This post is by Phil.
Psychologists perform experiments on Canadian undergraduate psychology students and draws conclusions that (they believe) apply to humans in general; they publish in Science. A drug company decides to embark on additional trials that will cost tens of millions of dollars based on the results of a careful double-blind study….whose patients are all volunteers from two hospitals. A movie studio holds 9 screenings of a new movie for volunteer viewers and, based on their survey responses, decides to spend another $8 million to re-shoot the ending. A researcher interested in the effect of ventilation on worker performance conducts a months-long study in which ventilation levels are varied and worker performance is monitored…in a single building.
In almost all fields of research, most studies are based on convenience samples, or on random samples from a larger population that is itself a convenience sample. The paragraph above gives just a few examples. The benefits of carefully conducted randomized trials are well known, but so are the costs and impediments. Lucky people studying some natural phenomena like solar output or earthquakes can deal with complete datasets, but for most data analysts and applied statisticians the fact that your data are not a random sample from your population of interest is so commonplace that it usually goes without saying. This does not mean that it goes without thinking, of course: most researchers, and all good ones, think about the extent to which their results might or might not be applicable to a wider population and try to frame their conclusions accordingly. But most or all researchers are willing to extrapolate their results to wider populations to some degree. The movie studio reshoots their ending not because they want to please their 9 test audiences, but because they think that the response of those 9 test audiences tells them something about millions of other viewers, even though those 9 audiences were not selected according to a careful, randomized sampling scheme.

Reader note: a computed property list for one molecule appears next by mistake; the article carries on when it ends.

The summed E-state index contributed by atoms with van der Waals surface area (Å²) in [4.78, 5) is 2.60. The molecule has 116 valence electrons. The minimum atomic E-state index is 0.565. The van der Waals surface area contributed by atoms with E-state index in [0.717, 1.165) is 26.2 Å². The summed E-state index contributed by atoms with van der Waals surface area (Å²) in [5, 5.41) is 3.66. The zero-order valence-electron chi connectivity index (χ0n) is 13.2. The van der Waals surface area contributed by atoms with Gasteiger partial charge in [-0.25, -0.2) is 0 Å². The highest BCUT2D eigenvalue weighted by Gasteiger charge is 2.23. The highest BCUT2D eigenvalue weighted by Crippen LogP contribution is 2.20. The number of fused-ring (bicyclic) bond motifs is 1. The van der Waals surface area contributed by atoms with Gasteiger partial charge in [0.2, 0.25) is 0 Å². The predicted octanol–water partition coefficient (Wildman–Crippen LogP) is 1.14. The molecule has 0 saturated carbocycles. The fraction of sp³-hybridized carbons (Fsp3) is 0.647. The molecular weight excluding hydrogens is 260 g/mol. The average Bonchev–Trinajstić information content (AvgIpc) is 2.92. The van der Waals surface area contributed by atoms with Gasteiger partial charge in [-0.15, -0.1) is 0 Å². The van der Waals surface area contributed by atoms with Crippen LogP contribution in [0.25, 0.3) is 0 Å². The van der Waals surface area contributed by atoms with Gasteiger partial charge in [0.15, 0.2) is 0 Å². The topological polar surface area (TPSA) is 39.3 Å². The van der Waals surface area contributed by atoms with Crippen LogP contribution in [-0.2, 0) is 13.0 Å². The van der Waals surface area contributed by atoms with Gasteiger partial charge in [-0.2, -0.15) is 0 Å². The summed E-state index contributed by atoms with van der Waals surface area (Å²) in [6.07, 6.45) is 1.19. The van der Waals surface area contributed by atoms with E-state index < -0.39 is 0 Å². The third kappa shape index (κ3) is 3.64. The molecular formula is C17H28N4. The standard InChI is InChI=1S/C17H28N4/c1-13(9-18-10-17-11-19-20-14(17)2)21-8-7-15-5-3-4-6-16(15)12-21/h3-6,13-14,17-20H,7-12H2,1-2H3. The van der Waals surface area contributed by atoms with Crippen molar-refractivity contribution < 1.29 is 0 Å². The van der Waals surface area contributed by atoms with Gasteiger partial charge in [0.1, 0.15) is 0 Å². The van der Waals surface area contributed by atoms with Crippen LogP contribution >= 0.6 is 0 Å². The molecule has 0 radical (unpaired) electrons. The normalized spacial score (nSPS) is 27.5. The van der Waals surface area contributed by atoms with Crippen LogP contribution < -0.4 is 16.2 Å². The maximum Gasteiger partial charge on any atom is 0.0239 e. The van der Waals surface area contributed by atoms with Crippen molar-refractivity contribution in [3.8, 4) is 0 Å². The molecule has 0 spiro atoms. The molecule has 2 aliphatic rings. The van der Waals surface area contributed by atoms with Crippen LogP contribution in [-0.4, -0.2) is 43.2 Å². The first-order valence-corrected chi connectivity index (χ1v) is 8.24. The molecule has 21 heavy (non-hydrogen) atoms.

If you think everything I’ve said so far is so obvious as to be boring, so did I, but I was proven wrong. Read on.
I’m currently working with time series data on building electricity consumption. People want to be able to answer questions like “I changed something about my large commercial building on March 1; how much energy am I saving,” and one way to do that is to fit a statistical model using data from before March 1, use it to predict the energy use after March 1, and compare the predictions to what actually happened. There are other uses for these models too.